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Volume 96, Issue 2

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Upon what meat have you fed that you can…

Law & education

I was sufficiently charmed by the sociologist Andrew Abbott’s “Aims of Education” address to tape on my office door the excerpt explaining why a good education is useless to most lawyers. After a few days, however, I decided that he had overstated the case. In my own practice, which centers on trial-level constitutional litigation, I often draw on analytic skills, which at least seem directly related to my undergraduate education in, for instance, mastering enough detail about “bivariate ecological regression” to cross-examine experts on the topic; working with historians and even sociologists to present a persuasive picture of complex topics to a court or jury; and, more broadly, cutting through fairly complicated hogwash and sophistry to articulate the “correct” side of the argument. On introspection, the more free-wheeling methods of inquiry and argumentation that often come into play in this aspect of the job seem more like what is experienced in college than like the dry, issue-spot-by-the-numbers approach of law school.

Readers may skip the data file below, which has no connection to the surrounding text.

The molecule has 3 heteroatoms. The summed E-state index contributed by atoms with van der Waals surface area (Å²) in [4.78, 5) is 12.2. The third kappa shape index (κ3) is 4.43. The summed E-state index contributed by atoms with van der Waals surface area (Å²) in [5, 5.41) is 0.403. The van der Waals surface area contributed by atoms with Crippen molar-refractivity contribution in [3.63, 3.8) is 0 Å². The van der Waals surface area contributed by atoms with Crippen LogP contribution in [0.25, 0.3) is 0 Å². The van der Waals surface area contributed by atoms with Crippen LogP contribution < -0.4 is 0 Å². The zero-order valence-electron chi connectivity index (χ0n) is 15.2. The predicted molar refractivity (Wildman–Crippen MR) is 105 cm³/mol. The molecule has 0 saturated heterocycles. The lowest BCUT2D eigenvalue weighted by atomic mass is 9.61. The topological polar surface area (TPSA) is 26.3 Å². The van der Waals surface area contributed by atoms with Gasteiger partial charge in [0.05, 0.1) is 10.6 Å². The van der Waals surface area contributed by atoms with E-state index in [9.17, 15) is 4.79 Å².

Perhaps this means that I’m just a glorified peon, rather than Abbott’s ideal of the smooth if uncomplicated, elite rainmaker. Admittedly, there appear to be plenty of uninteresting, uninterested people at every level of the legal profession, from silk to polyester. But I do think that, at least in certain niches of lawyering, one can benefit from thinking broadly, deeply, and creatively in a way not wholly unlike what one experienced in the College.

Andrew S. Mine, AB’81

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